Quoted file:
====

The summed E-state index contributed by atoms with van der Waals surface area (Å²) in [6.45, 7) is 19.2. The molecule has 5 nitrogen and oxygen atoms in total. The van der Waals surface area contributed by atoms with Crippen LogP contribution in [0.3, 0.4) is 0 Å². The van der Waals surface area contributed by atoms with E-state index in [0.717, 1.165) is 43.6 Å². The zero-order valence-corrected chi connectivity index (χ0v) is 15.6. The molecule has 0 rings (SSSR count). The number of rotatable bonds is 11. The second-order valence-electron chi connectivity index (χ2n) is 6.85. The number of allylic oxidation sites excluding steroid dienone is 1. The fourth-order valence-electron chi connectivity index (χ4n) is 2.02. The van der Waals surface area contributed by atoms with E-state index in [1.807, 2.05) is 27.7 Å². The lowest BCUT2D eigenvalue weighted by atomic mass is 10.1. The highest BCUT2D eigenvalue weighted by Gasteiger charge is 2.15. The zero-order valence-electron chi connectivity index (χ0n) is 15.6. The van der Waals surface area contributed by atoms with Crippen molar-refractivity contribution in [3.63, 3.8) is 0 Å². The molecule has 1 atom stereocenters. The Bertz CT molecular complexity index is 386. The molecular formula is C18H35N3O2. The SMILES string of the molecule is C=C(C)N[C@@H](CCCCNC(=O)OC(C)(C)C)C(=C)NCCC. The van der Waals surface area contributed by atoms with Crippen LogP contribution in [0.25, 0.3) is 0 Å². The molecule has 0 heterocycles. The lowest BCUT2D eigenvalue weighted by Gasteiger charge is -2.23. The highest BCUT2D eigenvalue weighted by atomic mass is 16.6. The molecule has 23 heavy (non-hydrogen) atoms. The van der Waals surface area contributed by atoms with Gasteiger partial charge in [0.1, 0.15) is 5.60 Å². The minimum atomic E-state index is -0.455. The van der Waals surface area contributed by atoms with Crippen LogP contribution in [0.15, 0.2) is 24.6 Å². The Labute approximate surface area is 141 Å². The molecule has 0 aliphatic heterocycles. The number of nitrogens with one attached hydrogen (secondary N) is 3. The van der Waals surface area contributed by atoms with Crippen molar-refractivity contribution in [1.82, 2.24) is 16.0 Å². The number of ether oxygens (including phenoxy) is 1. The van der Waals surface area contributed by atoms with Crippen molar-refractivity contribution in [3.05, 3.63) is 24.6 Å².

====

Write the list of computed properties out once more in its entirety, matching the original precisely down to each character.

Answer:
The summed E-state index contributed by atoms with van der Waals surface area (Å²) in [6.45, 7) is 19.2. The molecule has 5 nitrogen and oxygen atoms in total. The van der Waals surface area contributed by atoms with Crippen LogP contribution in [0.3, 0.4) is 0 Å². The van der Waals surface area contributed by atoms with E-state index in [0.717, 1.165) is 43.6 Å². The zero-order valence-corrected chi connectivity index (χ0v) is 15.6. The molecule has 0 rings (SSSR count). The number of rotatable bonds is 11. The second-order valence-electron chi connectivity index (χ2n) is 6.85. The number of allylic oxidation sites excluding steroid dienone is 1. The fourth-order valence-electron chi connectivity index (χ4n) is 2.02. The van der Waals surface area contributed by atoms with E-state index in [1.807, 2.05) is 27.7 Å². The lowest BCUT2D eigenvalue weighted by atomic mass is 10.1. The highest BCUT2D eigenvalue weighted by Gasteiger charge is 2.15. The zero-order valence-electron chi connectivity index (χ0n) is 15.6. The van der Waals surface area contributed by atoms with Crippen molar-refractivity contribution in [3.63, 3.8) is 0 Å². The molecule has 1 atom stereocenters. The Bertz CT molecular complexity index is 386. The molecular formula is C18H35N3O2. The SMILES string of the molecule is C=C(C)N[C@@H](CCCCNC(=O)OC(C)(C)C)C(=C)NCCC. The van der Waals surface area contributed by atoms with Crippen LogP contribution in [0.25, 0.3) is 0 Å². The molecule has 0 heterocycles. The lowest BCUT2D eigenvalue weighted by Gasteiger charge is -2.23. The highest BCUT2D eigenvalue weighted by atomic mass is 16.6. The molecule has 23 heavy (non-hydrogen) atoms. The van der Waals surface area contributed by atoms with Gasteiger partial charge in [0.1, 0.15) is 5.60 Å². The minimum atomic E-state index is -0.455. The van der Waals surface area contributed by atoms with Crippen LogP contribution in [0.15, 0.2) is 24.6 Å². The Labute approximate surface area is 141 Å². The molecule has 0 aliphatic heterocycles. The number of nitrogens with one attached hydrogen (secondary N) is 3. The van der Waals surface area contributed by atoms with Crippen molar-refractivity contribution in [1.82, 2.24) is 16.0 Å². The number of ether oxygens (including phenoxy) is 1. The van der Waals surface area contributed by atoms with Crippen molar-refractivity contribution in [3.05, 3.63) is 24.6 Å².